Access to information: a case of academic xenophobia

After decades of pressure from civic society calling for legislative reform, in July 2020 Zimbabwe replaced the Access to Information and Protection of Privacy Act, which was widely condemned as draconian, with a new information law that some – especially those in the media fraternity – say is not much different from the old one.

This comes as no surprise: when it comes to ‘answering’ calls for reform, the government has a long history of changing names of restrictive laws without actually removing the restrictions.

In fact, each of the two administrations that have presided over the country since independence has given new names to old laws without making any fundamental modifications – a clear attempt to make merely cosmetic changes to repressive laws.

It is against this background that civic groups like the Media Institute of Southern Africa (MISA) have questioned the genuineness of the government’s reform agenda in as far as the new information law, dubbed the Freedom of Information Act, is concerned.

While a lot of focus has been on how the new law affects the media profession, and rightly so (journalists deal with information more than those in most other lines of work), the law also has clauses that could be really problematic for researchers, particularly those from outside Zimbabwe and those who are visually impaired.

Some of the clauses, as shall be revealed, are linked to the country’s constitution, meaning any real future reform will also have to involve constitutional amendments.

What the law says

There are two clauses in the law that have implications for foreign researchers. The first clause, which quotes section 61 of Zimbabwe’s Constitution, says: “Every person has the right to freedom of expression, which includes freedom to seek, receive and communicate ideas and other information; freedom of artistic expression and scientific research and creativity; and academic freedom.”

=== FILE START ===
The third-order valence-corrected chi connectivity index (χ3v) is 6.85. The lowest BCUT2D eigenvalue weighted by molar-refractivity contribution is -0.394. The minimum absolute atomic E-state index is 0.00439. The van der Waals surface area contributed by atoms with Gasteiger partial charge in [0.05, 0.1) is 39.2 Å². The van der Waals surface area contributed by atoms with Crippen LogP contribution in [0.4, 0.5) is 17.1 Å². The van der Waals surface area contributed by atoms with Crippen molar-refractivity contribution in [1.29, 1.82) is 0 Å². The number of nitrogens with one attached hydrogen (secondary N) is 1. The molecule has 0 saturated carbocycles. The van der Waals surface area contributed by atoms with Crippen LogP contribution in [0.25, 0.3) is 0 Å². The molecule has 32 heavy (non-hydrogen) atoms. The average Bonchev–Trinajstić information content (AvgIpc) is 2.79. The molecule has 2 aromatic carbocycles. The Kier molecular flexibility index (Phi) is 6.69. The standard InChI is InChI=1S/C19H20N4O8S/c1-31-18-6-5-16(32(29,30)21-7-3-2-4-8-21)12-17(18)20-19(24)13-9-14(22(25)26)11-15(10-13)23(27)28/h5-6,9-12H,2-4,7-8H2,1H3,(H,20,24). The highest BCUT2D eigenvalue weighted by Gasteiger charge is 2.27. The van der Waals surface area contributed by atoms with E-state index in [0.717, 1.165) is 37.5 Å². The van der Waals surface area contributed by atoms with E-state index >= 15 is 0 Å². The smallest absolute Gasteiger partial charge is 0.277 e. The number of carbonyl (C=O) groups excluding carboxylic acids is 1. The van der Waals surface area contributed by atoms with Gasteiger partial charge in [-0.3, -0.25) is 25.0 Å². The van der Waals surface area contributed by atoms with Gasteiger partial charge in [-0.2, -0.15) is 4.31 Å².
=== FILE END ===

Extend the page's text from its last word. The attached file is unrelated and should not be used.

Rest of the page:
The second clause, which quotes section 62, says: “Every Zimbabwean citizen or permanent resident, including juristic persons and the Zimbabwean media, has the right of access to any information held by the state or by any institution or agency of government at every level, in so far as the information is required in the interests of public accountability.”

There are several important things to note about these two clauses. Section 61 gives the right to seek and receive information to every person. Furthermore, it talks about academic freedom which, by definition, includes the freedom to access information.

Section 62, however, proceeds to limit the right to access information, which is guaranteed for every person by Section 61, to Zimbabwean citizens and permanent residents only. The constitution, and the information law which quotes and operates under it, are both clearly self-contradictory.

This is despite the fact that Section 62 limits the right to access information only to citizens and permanent residents where public entities are concerned. Public entities are the only ones obliged to give information, anyway.

So, by separating people into two groups, namely foreigners, who do not have the right to access information from government entities, and citizens and permanent residents who do, the constitution creates a false impression that the first group has a right to access information from other types of entities, presumably private ones.

No such right exists, because Section Seven of the Freedom of Information Act, which deals with requests for access to information does not talk about private entities, meaning they are not obliged to divulge information.